I'm in no mood to tweak this right now, and BCGNIS doesn't get it quite right, but "Gulf of Georgia", though not an official name, is in wide use and doesn't mean exactly the same thing as "Strait of Georgia" or "Georgia Strait"; for an example of historical use see here and the subsequent page where the geo-idiom is closed....the author is referring to the waters from the San Juans northward; i.e. the inter-island waterways are included, as are (in British colonial and latter usage) also the SAn Juans; in fact, there is wide mis-use of "Georgia Strait" in referring to locations (such as Chemainus) not actually on the Strait of GEorgia, but which ARE part of the "Gulf of Georgia". "Towns around the Gulf" or "boaters out on the Gulf" has explicit meaning; but if say a weather forecaster said "vessels on the Strait of Georgia can look forward to 15 knot winds" or some such, he/she is not talking about Ganges Harbour, Haro Strait, Desolation Sound etc etc....anyway "Gulf of Georgia" is an issue I'll take up with my contacts at BCGNIS, but just noting here that the wording of the lede needs adjusting to reflect the reality of that term; which includes waters off of Victoria and Saanich were are NOT part of the "STrait of Georgia" (though often misapplied that way).Skookum1 (talk) 06:44, 18 September 2010 (UTC)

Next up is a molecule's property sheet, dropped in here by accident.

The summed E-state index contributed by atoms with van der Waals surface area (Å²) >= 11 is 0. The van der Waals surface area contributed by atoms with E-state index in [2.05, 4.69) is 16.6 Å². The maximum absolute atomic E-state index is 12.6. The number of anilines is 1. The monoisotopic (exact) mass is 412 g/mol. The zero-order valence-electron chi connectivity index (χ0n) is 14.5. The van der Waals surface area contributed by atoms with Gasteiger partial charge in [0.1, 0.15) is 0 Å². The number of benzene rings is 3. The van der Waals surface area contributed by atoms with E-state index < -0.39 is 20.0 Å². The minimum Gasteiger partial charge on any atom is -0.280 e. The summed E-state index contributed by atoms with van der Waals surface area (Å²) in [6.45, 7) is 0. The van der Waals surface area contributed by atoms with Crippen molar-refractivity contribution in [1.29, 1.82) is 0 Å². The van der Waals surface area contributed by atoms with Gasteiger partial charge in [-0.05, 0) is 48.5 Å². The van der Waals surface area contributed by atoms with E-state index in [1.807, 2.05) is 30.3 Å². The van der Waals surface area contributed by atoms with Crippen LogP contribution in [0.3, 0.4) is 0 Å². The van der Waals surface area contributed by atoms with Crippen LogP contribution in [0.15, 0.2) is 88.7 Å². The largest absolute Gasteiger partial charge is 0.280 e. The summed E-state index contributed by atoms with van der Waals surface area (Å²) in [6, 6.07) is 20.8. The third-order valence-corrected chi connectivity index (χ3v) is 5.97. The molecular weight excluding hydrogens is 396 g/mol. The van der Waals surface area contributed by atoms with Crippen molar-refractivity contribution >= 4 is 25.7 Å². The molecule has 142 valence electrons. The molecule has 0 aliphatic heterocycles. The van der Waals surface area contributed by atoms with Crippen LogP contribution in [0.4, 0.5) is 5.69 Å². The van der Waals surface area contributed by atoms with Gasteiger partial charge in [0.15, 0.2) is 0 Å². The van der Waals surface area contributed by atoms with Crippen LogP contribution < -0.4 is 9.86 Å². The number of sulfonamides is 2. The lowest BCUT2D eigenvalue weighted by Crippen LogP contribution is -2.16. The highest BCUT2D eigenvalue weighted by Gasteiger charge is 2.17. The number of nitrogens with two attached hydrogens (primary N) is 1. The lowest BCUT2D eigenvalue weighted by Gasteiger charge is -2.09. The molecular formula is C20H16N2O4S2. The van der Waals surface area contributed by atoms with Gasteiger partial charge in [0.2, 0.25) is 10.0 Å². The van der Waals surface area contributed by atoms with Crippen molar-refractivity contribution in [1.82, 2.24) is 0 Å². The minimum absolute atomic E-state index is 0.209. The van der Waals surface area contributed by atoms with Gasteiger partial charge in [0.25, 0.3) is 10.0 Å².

Also see page 28 of the same book....Skookum1 (talk) 06:45, 18 September 2010 (UTC)